I know basics of Common Lisp. I've learned it using Emacs + SLIME, and I must say that without these two I wouldn't learn too much - using bare REPL is tough job. However, SLIME makes a great job at turning REPL into great environment for interactive programming.

This said, I'd like to learn Scheme with SICP book - it's always good to learn something new, and the book has good reviews. However, I wouldn't like to go back to bare REPL from Scheme - that's why I'd like to ask if there's some way to connect MIT Scheme with Emacs+SLIME, or something similar to turn it into something a bit more programmer-friendly.

  • github.com/nickg/swank-chicken (I haven't tried it myself, but it looks alive and well-worked on). There are different implementations of Scheme, you might want to first zero in on the Scheme implementation you want to use, and then look for the development tools. Guile is well integrated with Emacs, and it seems like the bond tightens, so it might be an option too.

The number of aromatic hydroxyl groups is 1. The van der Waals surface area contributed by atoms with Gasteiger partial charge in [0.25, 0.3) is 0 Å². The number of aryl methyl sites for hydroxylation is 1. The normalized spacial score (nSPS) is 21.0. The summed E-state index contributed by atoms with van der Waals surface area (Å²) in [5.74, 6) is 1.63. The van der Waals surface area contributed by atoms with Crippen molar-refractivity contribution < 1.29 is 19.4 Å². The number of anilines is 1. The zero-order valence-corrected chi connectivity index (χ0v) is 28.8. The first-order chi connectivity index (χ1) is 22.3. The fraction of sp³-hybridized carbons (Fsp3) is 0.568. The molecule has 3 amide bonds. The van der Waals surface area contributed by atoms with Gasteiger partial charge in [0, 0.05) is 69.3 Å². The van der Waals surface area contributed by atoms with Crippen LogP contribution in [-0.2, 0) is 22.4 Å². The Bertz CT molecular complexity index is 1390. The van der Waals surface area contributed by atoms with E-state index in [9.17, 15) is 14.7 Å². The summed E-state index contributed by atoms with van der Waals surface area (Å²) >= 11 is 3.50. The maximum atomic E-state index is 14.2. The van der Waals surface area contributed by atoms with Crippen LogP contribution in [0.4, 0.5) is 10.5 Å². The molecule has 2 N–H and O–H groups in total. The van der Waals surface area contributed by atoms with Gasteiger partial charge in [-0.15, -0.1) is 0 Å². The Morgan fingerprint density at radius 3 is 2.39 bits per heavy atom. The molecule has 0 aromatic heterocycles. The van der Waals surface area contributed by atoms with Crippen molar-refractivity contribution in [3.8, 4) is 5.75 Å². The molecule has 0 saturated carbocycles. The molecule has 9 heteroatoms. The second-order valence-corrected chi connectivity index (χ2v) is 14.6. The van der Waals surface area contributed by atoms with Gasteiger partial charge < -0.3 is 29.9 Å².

– wvxvw
    Oct 9, 2014 at 21:08
  • Oh, sorry, I didn't see it's MIT Scheme, well, there's something: github.com/emacsmirror/slime/blob/master/contrib/… but I didn't try it either.
    – wvxvw
    Oct 9, 2014 at 21:10
  • 1
    You can use Geiser(nongnu.org/geiser) alongside Quack(emacswiki.org/QuackMode). Geiser is awesome and if you want to work through SICP, I suggest dumping MIT Scheme and trying #lang planet neil/sicp (planet.racket-lang.org/…)
    – caisah
    Oct 10, 2014 at 3:54

2 Answers 2


I think geiser-mode may provide what you are looking for at least for guile and racket, but apparently not MIT Scheme. I know that provides M-. to jump to symbol definition in environment, completion, and inline documentation help. Take a look at the introduction, and cheat sheet for a quick overveiw of features.

Alternative, it does appear mit-scheme has SWANK bindings for SLIME, and that may be incorporated into SLIME itself.


I haven't tried it in Emacs, but there is a racket language for sicp and racket-mode can be installed from melpa. It probably won't be as sophisticated as slime, but will probably give you function completion and documentation at least.

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